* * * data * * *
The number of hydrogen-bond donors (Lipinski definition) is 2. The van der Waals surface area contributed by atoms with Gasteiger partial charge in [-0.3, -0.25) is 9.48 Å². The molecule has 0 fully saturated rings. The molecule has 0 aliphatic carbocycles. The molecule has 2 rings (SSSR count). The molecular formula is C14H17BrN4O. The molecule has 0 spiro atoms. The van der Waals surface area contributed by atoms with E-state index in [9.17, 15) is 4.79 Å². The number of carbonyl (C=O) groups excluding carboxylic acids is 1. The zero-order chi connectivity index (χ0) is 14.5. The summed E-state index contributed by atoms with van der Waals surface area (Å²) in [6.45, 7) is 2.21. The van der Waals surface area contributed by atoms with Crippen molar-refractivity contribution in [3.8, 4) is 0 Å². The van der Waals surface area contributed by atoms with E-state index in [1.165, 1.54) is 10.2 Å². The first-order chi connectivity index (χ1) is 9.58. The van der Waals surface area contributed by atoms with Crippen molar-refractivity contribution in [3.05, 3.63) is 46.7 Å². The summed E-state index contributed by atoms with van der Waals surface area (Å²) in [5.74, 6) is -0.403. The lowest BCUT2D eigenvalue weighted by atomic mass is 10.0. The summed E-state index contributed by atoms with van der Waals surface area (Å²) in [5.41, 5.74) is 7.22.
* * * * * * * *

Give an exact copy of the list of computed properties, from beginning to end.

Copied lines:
The number of hydrogen-bond donors (Lipinski definition) is 2. The van der Waals surface area contributed by atoms with Gasteiger partial charge in [-0.3, -0.25) is 9.48 Å². The molecule has 0 fully saturated rings. The molecule has 0 aliphatic carbocycles. The molecule has 2 rings (SSSR count). The molecular formula is C14H17BrN4O. The molecule has 0 spiro atoms. The van der Waals surface area contributed by atoms with E-state index in [9.17, 15) is 4.79 Å². The number of carbonyl (C=O) groups excluding carboxylic acids is 1. The zero-order chi connectivity index (χ0) is 14.5. The summed E-state index contributed by atoms with van der Waals surface area (Å²) in [6.45, 7) is 2.21. The van der Waals surface area contributed by atoms with Crippen molar-refractivity contribution in [3.8, 4) is 0 Å². The van der Waals surface area contributed by atoms with E-state index in [1.165, 1.54) is 10.2 Å². The first-order chi connectivity index (χ1) is 9.58. The van der Waals surface area contributed by atoms with Crippen molar-refractivity contribution in [3.05, 3.63) is 46.7 Å². The summed E-state index contributed by atoms with van der Waals surface area (Å²) in [5.74, 6) is -0.403. The lowest BCUT2D eigenvalue weighted by atomic mass is 10.0. The summed E-state index contributed by atoms with van der Waals surface area (Å²) in [5.41, 5.74) is 7.22.